The climacteric is the consequence of the withdrawal of estradiol and progesterone due to the cessation of the cyclical ovarian function. This hormonal change affects a large series of bodily targets, causing atrophy of tissues and metabolic modifications along with psychological and sexual changes, which are experienced variably by women. The first signs include the typical vasomotor symptoms, nocturnal sweats, and psychological instability. Soon after these first manifestations, atrophic changes and metabolic and body composition changes develop. Changes in the lipid profile and in body-fat distribution and quantity are associated with estrogen deprivation and lead to a change in the metabolism of climacteric women toward ‘male’ status. The skeletal system is heavily affected in most individuals, with an accelerated bone loss that can lead to osteopenia or to overt osteoporosis. The function of the cardiovascular system is also affected by the changes in circulating sex steroids, with enhanced atherosclerotic degeneration. Circumstantial evidence indicates that the central nervous system may be affected in the long term, with an increased risk of neurodegenerative diseases such as dementia.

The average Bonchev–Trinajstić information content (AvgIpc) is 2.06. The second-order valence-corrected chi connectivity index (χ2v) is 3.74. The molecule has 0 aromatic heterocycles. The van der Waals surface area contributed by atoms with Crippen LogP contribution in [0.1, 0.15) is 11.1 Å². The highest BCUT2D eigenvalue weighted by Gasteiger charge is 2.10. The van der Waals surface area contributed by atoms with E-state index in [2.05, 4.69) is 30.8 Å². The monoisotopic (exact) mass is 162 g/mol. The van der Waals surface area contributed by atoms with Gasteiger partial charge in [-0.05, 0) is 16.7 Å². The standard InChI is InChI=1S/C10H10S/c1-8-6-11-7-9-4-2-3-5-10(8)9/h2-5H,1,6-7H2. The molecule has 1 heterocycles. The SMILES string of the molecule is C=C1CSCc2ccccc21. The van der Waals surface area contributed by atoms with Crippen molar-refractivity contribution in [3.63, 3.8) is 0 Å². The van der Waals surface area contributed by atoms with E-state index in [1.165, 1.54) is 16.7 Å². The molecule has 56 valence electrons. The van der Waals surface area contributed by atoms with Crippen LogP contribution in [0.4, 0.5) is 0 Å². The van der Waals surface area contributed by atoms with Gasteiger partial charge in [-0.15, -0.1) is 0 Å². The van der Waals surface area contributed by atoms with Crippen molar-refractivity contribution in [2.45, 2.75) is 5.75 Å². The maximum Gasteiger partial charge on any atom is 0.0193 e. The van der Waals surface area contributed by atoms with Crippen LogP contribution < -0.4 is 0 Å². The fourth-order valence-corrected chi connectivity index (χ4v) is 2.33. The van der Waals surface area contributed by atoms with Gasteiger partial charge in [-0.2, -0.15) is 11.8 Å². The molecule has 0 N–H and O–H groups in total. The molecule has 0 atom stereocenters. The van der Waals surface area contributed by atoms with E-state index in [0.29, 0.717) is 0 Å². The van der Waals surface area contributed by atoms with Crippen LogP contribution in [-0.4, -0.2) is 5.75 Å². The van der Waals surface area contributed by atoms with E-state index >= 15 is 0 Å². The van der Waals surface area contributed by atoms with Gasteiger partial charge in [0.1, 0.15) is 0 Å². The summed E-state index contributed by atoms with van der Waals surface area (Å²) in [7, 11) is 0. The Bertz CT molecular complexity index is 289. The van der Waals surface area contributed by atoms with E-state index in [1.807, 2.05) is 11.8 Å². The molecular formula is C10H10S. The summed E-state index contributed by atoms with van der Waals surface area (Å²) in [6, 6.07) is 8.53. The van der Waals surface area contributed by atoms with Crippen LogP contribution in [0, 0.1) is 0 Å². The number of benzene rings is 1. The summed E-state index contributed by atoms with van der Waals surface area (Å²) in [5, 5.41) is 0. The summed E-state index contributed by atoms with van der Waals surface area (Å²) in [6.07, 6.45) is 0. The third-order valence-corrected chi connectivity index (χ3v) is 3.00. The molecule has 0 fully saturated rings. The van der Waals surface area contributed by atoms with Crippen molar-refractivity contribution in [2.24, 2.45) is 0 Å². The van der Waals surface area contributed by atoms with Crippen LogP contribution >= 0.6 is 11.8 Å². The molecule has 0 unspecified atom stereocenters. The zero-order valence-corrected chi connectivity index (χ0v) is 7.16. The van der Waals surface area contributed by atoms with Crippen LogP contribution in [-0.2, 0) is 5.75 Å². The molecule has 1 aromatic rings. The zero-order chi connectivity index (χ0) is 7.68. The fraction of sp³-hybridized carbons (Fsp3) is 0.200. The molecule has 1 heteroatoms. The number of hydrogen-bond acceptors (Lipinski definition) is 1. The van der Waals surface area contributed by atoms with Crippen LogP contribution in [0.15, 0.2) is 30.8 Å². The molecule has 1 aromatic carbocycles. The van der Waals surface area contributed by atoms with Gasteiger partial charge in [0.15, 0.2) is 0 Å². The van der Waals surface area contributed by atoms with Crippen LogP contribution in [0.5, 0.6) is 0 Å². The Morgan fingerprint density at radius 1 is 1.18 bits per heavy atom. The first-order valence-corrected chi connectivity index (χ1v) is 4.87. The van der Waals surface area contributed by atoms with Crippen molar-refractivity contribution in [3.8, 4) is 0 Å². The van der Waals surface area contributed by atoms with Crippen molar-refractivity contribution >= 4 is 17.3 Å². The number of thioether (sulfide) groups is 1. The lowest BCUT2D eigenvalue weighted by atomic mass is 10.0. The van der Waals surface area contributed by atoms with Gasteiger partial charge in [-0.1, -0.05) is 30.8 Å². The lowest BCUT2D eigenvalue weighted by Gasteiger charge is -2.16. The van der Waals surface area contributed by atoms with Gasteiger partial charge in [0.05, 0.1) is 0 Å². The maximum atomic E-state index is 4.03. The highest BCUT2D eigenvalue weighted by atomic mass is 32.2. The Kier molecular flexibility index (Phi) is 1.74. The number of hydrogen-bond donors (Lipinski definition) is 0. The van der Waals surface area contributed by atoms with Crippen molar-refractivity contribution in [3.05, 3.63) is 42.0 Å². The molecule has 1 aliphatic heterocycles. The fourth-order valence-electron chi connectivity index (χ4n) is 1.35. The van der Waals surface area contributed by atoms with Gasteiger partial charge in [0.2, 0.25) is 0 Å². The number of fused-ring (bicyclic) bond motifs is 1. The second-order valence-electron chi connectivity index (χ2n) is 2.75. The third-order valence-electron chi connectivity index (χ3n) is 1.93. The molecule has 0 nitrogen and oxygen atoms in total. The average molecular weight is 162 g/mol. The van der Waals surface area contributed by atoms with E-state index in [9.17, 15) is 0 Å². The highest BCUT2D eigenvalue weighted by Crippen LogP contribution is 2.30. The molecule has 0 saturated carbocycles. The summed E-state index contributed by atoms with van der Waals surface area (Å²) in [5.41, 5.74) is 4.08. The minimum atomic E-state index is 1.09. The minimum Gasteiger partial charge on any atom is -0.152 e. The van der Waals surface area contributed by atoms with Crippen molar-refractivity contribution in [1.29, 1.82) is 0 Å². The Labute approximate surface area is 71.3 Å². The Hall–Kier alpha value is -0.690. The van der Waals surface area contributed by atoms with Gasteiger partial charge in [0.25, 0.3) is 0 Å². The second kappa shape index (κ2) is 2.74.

Hormone Replacement Therapy
Associations of estrogens with or without a progestin represent the most effective therapies for climacteric symptoms, but recent findings have opened an as yet unresolved debate on the safety of these therapies, particularly in regard to breast cancer and to cardiovascular disease (CVD).